Fine-toothed comb

So I have written the first book in my trilogy and have nearly finished the second book.
But for the first time in months I have put my second book to one side, and turned my focus back sharply to the first. I am going through each sentence and meticulously checking for any grammatical errors and painstakingly moving to its rightful place every runaway full stop that has escaped its enclosure in a quotation mark.

This may not sound such a hard task but when you have to comb through a 75,000 word novel and fix every tiny fault, it can be tiresome and insanely irritating. But it’ll be worth it in the end.
I do not want a single flaw present when I submit it to agents. That single, stray full stop may make all the difference. As much as I’d like to say that agents would overlook the technicalities for the sake of a great story, I think that since there is so much competition and they are bombarded with so many submissions you cant take any risks and so I am being super pedantic when it comes to reviewing my work.


The sayings of those who can never get down to putting pen to paper….

One day I’ll write a book…
I’ve always said there’s a book in me…
I’m thinking of writing a novel…
All of the above are the sayings of those who will never actually write. If you find yourself guilty of saying such phrases and being all talk and no action, then start writing. Now!

There are plenty of people, everyday folk not just professional authors, who write novels and actually finish them, so don’t think you are exceptional in just thinking of writing one.

If you want to be a writer… then just write. Dont talk about it. Dont dream about it. Just do it! You’ll soon find you develop a habit and get into a routine and the words just pour out.

But if you never even start, then you’ll never write a book!


The truth about being a writer….

What’s your daily word count when writing? I average 3000 words a day.

Being a writer involves imagination+ determination+ perspiration. The first one is my favourite but you need all three in equal measure to actually complete the book you started writing. You also need patience and the ability to free your mind and let it wander where it may.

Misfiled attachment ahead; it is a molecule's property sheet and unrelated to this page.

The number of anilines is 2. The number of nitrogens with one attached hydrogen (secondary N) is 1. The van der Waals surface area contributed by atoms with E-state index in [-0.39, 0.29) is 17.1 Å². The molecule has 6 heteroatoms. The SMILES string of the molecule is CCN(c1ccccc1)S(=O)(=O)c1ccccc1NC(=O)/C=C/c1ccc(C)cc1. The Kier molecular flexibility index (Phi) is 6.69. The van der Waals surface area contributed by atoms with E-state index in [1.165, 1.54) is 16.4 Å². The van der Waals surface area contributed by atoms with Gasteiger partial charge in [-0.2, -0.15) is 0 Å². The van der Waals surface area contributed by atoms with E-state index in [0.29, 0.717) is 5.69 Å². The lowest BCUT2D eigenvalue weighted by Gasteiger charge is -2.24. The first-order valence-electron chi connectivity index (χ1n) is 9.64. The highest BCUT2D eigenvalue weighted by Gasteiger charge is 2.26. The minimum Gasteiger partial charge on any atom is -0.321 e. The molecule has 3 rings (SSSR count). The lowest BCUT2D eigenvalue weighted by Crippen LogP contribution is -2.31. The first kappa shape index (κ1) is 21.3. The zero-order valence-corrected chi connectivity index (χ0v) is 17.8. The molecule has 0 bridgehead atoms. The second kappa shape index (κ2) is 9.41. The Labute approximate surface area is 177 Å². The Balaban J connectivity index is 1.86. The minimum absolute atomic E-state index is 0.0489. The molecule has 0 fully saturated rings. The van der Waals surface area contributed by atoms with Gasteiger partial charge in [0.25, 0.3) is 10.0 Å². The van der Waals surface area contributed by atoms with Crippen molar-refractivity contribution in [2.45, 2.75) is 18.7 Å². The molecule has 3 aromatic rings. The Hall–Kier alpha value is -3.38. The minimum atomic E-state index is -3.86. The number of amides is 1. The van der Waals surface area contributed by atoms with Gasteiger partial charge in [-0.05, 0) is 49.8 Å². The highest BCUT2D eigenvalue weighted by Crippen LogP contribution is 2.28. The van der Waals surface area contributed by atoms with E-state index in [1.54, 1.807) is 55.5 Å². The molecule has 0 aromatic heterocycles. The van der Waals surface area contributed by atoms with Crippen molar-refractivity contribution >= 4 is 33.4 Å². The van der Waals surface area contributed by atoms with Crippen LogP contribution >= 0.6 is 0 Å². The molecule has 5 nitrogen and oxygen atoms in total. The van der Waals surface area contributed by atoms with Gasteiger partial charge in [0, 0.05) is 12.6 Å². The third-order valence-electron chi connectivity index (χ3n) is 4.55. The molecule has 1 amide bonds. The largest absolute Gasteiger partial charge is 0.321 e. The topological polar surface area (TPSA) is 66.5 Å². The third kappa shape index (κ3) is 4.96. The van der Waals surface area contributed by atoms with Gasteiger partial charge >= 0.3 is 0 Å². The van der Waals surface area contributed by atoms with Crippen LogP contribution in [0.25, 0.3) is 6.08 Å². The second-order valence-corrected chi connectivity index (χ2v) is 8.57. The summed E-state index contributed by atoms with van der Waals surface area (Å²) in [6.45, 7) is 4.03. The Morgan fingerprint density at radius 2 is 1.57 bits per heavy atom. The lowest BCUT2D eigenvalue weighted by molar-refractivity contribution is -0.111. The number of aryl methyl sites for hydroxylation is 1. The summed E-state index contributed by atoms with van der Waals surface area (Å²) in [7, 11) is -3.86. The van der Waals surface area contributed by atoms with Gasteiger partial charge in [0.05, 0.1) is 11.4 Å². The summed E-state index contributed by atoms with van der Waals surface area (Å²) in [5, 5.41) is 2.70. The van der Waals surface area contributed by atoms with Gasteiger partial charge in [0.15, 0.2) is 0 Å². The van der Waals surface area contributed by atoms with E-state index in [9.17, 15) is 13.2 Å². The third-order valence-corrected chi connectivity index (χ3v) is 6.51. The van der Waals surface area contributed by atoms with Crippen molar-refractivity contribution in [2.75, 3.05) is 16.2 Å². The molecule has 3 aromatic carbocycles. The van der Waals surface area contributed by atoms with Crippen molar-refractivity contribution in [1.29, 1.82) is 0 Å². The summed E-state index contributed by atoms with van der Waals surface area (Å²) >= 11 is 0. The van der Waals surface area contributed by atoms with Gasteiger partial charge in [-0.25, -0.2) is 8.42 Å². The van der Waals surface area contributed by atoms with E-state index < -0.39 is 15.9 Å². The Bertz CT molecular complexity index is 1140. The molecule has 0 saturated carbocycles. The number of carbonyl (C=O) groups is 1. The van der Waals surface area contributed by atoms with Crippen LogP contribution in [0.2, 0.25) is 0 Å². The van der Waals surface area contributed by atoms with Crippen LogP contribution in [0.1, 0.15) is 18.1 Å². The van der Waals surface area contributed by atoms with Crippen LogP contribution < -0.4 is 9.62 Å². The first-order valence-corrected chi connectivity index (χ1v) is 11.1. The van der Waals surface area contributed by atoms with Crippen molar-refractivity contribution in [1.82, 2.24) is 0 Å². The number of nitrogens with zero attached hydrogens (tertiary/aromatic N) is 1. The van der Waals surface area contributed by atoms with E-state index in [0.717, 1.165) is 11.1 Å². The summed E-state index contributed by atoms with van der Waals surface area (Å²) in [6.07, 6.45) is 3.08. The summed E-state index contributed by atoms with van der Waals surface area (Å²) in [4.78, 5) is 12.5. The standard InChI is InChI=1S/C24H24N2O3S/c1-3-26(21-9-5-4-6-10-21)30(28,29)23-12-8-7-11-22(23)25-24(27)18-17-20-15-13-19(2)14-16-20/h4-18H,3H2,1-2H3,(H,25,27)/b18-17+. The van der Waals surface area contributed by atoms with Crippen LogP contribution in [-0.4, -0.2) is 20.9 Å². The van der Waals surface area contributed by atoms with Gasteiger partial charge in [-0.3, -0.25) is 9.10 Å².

The worst part of being a writer? Sitting at a desk and having to type. This can lead to neck strain if you do it for long periods as I have found. The best part of being a writer? Sitting at a desk and typing and entering the wondrous, forbidden and unknown realms of your imagination. Letting your creativity run wild.

I really think that the best way to learn to write is by reading other authors work and to practice, practice, practice (daily) obviously. I’m reading Stephen King’s IT, the first SK novel that I have read and I am blown away. I love the way he combines a child-like innocence with gruesome horror. Another book I am reading is the Writers and Artists Guide To: How to Write by Harry Bingham. It really helps you to decipher the flaws in your own writing and read with a critical( but constructive!) eye.

I find I write the most productively when its night-time or at least when its going dark outside. I think that’s when I am at my most relaxed and can focus the best. It also helps set the atmosphere for The City of the Broken, which is always useful! If I ever decide to write a book about summertime, or something light-hearted, I guess I’ll have to switch my writing routine to the daytime to reflect the tone of the book!